FIG. 3 is a sectional view of FIG. 2 taken along line 3-3 thereof showing the cylindrical cells in a spaced arrangement with a contact strip on the top surface of the first cell, and with a conducting intercell strip indicated between the first cell and a similar strip between the second and the third cell.

FIG. 4 is a sectional view of FIG. 2 taken along line 44- thereof.

FIG. 5 is a pictorial elevational view, with the included cells positioned therein and which shows the parallel arrangement of at least some of the cells therein.

Generally speaking, a molded battery casing is shown having a hallo-w peripheral shell with said peripheral shell having one end opening; an external terminal which extends through said end opening and which is engageable with one of the cells contained within said casing; a plurality of individual cells; a plurality of electrical connections between each of the cells to give a serial output voltage; and output terminal connectors including one of said cells for obtaining an output therefrom.

The cartridge 10 as shown in its final form with the cells inclosed therein are formed so they will fit together with the two cartridge half-shells, 12 and 14 will be closely fitted together along a parting plane 22 along which the two half shells 12 and 14 may be suitably bonded by an appropriate cemeting agent, or by a seal established by a suitable ultrasonic force.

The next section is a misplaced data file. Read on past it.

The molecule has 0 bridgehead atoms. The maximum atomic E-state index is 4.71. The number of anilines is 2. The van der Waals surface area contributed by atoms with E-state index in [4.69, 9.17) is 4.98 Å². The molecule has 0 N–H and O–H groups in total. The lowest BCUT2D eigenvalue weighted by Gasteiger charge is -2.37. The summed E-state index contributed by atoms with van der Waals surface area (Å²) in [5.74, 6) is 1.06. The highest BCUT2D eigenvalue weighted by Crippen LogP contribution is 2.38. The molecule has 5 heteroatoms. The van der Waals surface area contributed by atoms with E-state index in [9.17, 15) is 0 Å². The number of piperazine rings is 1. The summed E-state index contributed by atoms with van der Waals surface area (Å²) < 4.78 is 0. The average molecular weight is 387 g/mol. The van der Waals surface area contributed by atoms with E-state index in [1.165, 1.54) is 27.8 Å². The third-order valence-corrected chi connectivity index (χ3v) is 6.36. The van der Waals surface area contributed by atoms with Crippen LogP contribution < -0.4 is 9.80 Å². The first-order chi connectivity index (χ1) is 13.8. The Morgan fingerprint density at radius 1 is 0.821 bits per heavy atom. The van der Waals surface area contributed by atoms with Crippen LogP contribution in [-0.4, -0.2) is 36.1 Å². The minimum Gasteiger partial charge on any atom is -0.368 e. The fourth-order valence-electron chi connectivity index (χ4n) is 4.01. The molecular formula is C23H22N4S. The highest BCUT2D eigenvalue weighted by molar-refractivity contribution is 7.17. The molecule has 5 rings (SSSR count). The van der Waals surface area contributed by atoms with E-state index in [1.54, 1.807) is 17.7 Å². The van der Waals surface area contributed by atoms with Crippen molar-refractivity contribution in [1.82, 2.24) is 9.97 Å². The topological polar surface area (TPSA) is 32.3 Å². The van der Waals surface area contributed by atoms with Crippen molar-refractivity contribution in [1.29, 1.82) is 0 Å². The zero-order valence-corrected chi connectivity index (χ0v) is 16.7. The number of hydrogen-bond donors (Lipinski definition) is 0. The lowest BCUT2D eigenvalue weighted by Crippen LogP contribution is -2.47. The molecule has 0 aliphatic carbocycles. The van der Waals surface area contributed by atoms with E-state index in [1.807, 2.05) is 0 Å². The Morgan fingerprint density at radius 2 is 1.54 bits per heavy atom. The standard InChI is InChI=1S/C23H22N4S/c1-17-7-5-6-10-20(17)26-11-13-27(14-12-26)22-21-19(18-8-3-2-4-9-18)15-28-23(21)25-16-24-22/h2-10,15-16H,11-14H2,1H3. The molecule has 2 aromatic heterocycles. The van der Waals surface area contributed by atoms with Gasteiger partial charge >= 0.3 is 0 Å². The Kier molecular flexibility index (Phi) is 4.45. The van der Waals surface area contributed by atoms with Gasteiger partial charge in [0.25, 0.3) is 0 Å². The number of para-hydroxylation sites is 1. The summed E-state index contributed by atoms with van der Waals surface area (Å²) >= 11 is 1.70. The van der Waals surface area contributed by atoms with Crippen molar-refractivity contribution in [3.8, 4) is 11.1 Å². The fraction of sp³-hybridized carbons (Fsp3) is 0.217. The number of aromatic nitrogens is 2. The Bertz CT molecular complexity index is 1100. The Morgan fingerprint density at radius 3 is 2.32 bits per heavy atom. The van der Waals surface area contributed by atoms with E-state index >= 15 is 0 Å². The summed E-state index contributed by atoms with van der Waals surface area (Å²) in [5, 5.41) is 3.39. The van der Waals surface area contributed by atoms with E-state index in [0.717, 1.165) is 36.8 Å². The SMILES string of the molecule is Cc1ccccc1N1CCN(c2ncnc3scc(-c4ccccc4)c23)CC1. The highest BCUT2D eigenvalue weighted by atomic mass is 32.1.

In order that the cartridge may fit directly into a space fitted with terminal electrodes for an electric circuit, the cartridge (FIG. 3) is shown provided with a flat surface outer contact strip represented by a strip 24 of conducting material, which is shaped to be wrapped around the body of the cartridge 10 alongside the peripheral surface. To aid in holding the outer contact strip 24 in fiat position on the surface 26 of the molded cartridge 10, the outer contact strip 24 is held down by one end element that extends up through a slot 28, and the other end of the outer contact strip 24 is held down by an end element that extends down through and is clinched under a slot 30 at the opposite end of the outer contact strip 24.

In FIG. 2, a cartridge with parallel arranged batteries is shown. Both shells 12 and 14 of the cartridge are shown joined by a hinge element. Three cells 32, 34 and 36 are shown positioned in the cartridge shell, in their respective pockets.